The next time it absolutely, positively, has to be read by the right people
Here is a few
ideas for you to
take a look at
Gerald handed me a FedEx envelope.
“I thought you might be interested in this,” he said over lunch a couple of weeks ago.
Inside was an inexpensive, velo-bound capabilities booklet for a medium-sized firm that does business with companies like Jerry’s independent consultancy—or hopes to.
The booklet was at best, quick-copied at the local office store, and bound with a clear vinyl cover sheet. Might even have used their own office printer. Didn’t cost more than a dollar and a half in all.
But the FedEx envelope got opened in Jerry’s small, tight-knit office, known for tossing out anything from a vendor they don’t have a relationship with already. (They’re not big on change.)
The receptionist took one look inside at the note, hand-written on half-sized stationery, and placed the envelope at the top of Jerry’s mail.
Jerry’s meeting with Thom next week, although—did you guess it?—he’s never heard of him before.
Affordable direct-mail secrets your small biz can use today
1. Express mail packages will be opened, even in the most “closed” office. No gatekeeper wants to throw out essential information accidentally, and even if he or she doesn’t recognize the sender, everyone knows essential information comes in an overnight package.
2. It doesn’t have to cost a lot to impress. (Because the booklet wasn’t what did the impressing.) It won’t be winning any awards for its design. The booklet was cheaply made, and contrary to what you hear about taking tons of time and effort to customize for every prospective client, this one was aimed at the type of firm, but could have been sent to hundreds of firms without a change (and no doubt was).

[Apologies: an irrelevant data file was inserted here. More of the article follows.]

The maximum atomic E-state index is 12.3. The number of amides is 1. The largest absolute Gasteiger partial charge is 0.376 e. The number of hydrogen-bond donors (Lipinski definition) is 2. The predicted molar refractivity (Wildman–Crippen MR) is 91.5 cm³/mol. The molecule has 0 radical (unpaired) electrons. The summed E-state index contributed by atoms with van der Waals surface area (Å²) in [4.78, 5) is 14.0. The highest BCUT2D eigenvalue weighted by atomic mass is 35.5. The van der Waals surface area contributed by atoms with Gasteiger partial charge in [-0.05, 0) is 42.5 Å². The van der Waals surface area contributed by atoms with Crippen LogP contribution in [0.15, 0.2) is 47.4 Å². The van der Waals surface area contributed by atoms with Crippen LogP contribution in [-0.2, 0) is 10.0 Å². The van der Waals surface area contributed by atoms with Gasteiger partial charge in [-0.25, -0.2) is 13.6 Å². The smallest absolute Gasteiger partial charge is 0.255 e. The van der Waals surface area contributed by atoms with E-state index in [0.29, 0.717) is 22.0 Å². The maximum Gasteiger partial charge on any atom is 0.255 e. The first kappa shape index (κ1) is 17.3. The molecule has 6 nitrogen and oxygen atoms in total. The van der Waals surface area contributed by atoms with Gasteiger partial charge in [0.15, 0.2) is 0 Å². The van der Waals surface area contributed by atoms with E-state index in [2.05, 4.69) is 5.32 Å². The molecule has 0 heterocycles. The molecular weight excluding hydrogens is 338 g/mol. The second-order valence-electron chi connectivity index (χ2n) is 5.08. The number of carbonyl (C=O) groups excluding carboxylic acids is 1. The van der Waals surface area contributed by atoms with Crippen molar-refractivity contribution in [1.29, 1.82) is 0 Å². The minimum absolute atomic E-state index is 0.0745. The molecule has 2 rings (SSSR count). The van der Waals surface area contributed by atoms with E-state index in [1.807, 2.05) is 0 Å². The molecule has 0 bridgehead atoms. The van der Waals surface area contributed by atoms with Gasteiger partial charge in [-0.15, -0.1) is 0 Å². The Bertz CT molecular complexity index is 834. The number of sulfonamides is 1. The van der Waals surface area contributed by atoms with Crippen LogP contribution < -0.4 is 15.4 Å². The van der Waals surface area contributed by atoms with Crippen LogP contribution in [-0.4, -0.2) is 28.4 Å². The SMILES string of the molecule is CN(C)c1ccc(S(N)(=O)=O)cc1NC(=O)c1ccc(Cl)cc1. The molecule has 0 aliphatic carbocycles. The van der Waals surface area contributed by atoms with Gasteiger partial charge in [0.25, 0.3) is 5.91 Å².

3. There was no business card in the envelope. Sounds like a minor detail, and maybe Thom just forgot? No way. This was another brilliant part of the strategy. Every gatekeeper knows a business card in a mailer is a sign you don’t know the recipient. Not sending one is one more sign that it’s a solicited package from someone the boss knows. (On closer inspection, Thom’s contact info was printed in a discreet block inside the second sheet of the booklet.)
4. The note. Slipped under that clear vinyl cover sheet. Written on the type of stationery you might use to send a note within the office—nothing flashy. Twelve words in the body, quickly dashed off. Heck, the grammar’s not even perfect. Thom can write a hundred or more before lunch without getting a sore hand. But that’s not the biggest secret…
5. Thom, who knew no one in the office, found out that Gerald goes by Jerry. Correct spelling and all. Jerry can’t figure out how he did that. The entire package would still have gone into the trash were it not for that critical detail—it’s one of the ways the gatekeepers weed out (your) very most convincing mailers.
Simple, and nothing left to chance.
I had to ask Jerry if I could write about it.
Hey! This strategy’s fatally flawed!
Well, now, I can hear you shouting: “Kelly, express mail isn’t cheap!”
True, true. We’re talking affordable, not cheap.
How many mailers do you need to send if every one will be opened and be seen by the exact person you needed to get your name in front of?
Would you rather send 200 postcards that end up in the trash or ten FedEx envelopes that make it to the corner office?
If I were Thom I’d be doing this monthly.
Of course, whether you have something great to say in that inexpensively-printed booklet, that’s between you and your marketing or copywriting team.
You’ve got the ear you wanted. So bend it with something terrific, and then pull up your calendar.
You just might need to set a few meetings.
Would it work on you?
Got any other fresh ideas guaranteed to get your attention? Let’s hear about them in the comments!
Grow and be well,